301

Temperature measurements by CARS and intrusive probe in an air–hydrogen supersonic combustion  

Microsoft Academic Search

Static and stagnation temperature measurements are performed by CARS and by an intrusive probe in a Mach 2 cylindrical jet of hydrogen, injected into a Mach 2 coflow of air. The single-shot CARS static temperature measurements are based on nitrogen. A stagnation temperature probe has been developed and tested. This method consists in identifying the transient regime of a thermocouple

P Magre; G Collin; O Pin; J. M Badie; G Olalde; M Clément

2001-01-01

302

Air-cooled type intercooler for a supercharged internal combustion engine  

Microsoft Academic Search

A vehicle is described comprising an engine room having a radiator grille at a front end, an engine room hood lock support at a position behind the radiator grille, a bumper located below the radiator grille, and an air dam skirt located below the bumper. A transversely extending chamber-like space is formed between the radiator grille, the hood lock support,

T. Saito; A. Kotani

1987-01-01

303

Studies on the mixing of liquid jets and pre-atomized sprays in confined swirling air flows for lean direct injection combustion  

NASA Astrophysics Data System (ADS)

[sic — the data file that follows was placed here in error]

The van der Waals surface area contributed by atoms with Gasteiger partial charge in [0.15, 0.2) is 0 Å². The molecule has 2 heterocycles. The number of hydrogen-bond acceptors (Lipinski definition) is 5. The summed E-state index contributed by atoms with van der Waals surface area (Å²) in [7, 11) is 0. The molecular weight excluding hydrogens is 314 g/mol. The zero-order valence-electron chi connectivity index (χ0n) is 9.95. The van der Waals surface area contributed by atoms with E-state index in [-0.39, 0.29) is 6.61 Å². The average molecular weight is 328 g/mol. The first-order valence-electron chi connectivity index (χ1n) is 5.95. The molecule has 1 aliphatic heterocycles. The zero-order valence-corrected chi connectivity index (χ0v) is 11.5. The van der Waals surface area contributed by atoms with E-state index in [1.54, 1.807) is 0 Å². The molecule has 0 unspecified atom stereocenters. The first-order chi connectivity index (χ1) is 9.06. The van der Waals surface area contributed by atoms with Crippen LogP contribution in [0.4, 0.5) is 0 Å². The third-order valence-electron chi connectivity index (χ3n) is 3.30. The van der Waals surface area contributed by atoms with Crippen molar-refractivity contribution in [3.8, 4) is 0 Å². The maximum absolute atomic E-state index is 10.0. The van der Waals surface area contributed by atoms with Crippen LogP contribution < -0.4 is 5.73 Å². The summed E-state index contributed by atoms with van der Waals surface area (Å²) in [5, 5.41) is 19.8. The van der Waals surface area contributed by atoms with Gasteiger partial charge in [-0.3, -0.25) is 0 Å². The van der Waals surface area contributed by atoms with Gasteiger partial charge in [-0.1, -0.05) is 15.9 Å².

A lean direct injection (LDI) combustion concept was introduced recently to obtain both low NOsbx emissions and high performance for advanced aircraft gas turbine engines. It was reported that pollutant emissions, especially NOsbx, in a lean combustion mode depend significantly on the degree of mixing (mixedness) of supplied air and liquid fuel droplets. From a viewpoint of environmental protection, therefore, uniform mixing of fuel and air in a very short period of time, i.e., well-stirred mixing, is crucially important in the LDI combustion mode. In the present study, as the first stage toward understanding the combustion phenomena in a lean direct injection (LDI) mode, the hydrodynamic behavior of liquid jets and pre-atomized sprays in confined swirling air flows is investigated. Laser-based flow visualization and image analysis techniques are applied to analyze the instantaneous motion of the mixing process of the jets and pre-atomized sprays. Statistical analysis system (SAS) software is utilized to analyze the experimental data, and correlate experimental parameters. Statistical parameters, such as centrality, degree of spread, and total area ratio of particles, are defined in this study, and used to quantify the mixedness (degree of mixing) of liquid particles in confined geometry. Two empirical equations are obtained to predict jet intact lengths and spray angles, respectively, in confined swirling air flows. It is found that initial jet characteristics, such as intact length and spray angle, determine the mixing of the liquid particles resulting from the jet. It is verified that image analysis is feasible in quantitative determination of the mixedness of liquid particles. Even though substantial improvements in liquid fuel injector systems are required before they can be considered adequate for LDI combustion at high pressure and high temperature, the results and ideas obtained from the present study will help engineers find better mixing methods for LDI combustors.